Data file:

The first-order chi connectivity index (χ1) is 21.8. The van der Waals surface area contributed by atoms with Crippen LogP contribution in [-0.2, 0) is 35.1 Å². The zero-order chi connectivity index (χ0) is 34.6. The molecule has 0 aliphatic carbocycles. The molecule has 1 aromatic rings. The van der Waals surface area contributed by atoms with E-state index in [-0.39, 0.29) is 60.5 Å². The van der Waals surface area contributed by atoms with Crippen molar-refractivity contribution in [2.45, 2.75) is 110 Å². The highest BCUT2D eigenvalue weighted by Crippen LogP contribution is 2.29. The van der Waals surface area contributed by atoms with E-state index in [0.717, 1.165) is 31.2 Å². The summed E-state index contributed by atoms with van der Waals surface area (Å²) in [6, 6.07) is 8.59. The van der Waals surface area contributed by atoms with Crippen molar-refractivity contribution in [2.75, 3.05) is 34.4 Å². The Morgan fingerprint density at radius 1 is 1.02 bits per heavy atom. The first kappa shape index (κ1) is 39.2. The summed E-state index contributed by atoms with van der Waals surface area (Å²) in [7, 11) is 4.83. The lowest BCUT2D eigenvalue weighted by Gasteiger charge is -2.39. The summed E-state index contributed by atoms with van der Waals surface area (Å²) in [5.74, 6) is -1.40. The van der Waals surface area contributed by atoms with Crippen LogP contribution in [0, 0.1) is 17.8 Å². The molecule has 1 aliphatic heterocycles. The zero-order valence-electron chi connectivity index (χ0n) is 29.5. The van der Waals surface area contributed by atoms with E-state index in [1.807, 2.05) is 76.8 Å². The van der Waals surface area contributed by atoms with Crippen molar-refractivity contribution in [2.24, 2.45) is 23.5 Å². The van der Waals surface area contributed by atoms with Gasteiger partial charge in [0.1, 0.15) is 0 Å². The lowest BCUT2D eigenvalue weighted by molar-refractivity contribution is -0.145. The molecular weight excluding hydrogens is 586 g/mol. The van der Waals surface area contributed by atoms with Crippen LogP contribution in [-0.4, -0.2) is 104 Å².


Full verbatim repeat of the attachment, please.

The first-order chi connectivity index (χ1) is 21.8. The van der Waals surface area contributed by atoms with Crippen LogP contribution in [-0.2, 0) is 35.1 Å². The zero-order chi connectivity index (χ0) is 34.6. The molecule has 0 aliphatic carbocycles. The molecule has 1 aromatic rings. The van der Waals surface area contributed by atoms with E-state index in [-0.39, 0.29) is 60.5 Å². The van der Waals surface area contributed by atoms with Crippen molar-refractivity contribution in [2.45, 2.75) is 110 Å². The highest BCUT2D eigenvalue weighted by Crippen LogP contribution is 2.29. The van der Waals surface area contributed by atoms with E-state index in [0.717, 1.165) is 31.2 Å². The summed E-state index contributed by atoms with van der Waals surface area (Å²) in [6, 6.07) is 8.59. The van der Waals surface area contributed by atoms with Crippen molar-refractivity contribution in [2.75, 3.05) is 34.4 Å². The Morgan fingerprint density at radius 1 is 1.02 bits per heavy atom. The first kappa shape index (κ1) is 39.2. The summed E-state index contributed by atoms with van der Waals surface area (Å²) in [7, 11) is 4.83. The lowest BCUT2D eigenvalue weighted by Gasteiger charge is -2.39. The summed E-state index contributed by atoms with van der Waals surface area (Å²) in [5.74, 6) is -1.40. The van der Waals surface area contributed by atoms with Crippen LogP contribution in [0, 0.1) is 17.8 Å². The molecule has 1 aliphatic heterocycles. The zero-order valence-electron chi connectivity index (χ0n) is 29.5. The van der Waals surface area contributed by atoms with E-state index in [1.807, 2.05) is 76.8 Å². The van der Waals surface area contributed by atoms with Crippen molar-refractivity contribution in [2.24, 2.45) is 23.5 Å². The van der Waals surface area contributed by atoms with Gasteiger partial charge in [0.1, 0.15) is 0 Å². The lowest BCUT2D eigenvalue weighted by molar-refractivity contribution is -0.145. The molecular weight excluding hydrogens is 586 g/mol. The van der Waals surface area contributed by atoms with Crippen LogP contribution in [-0.4, -0.2) is 104 Å².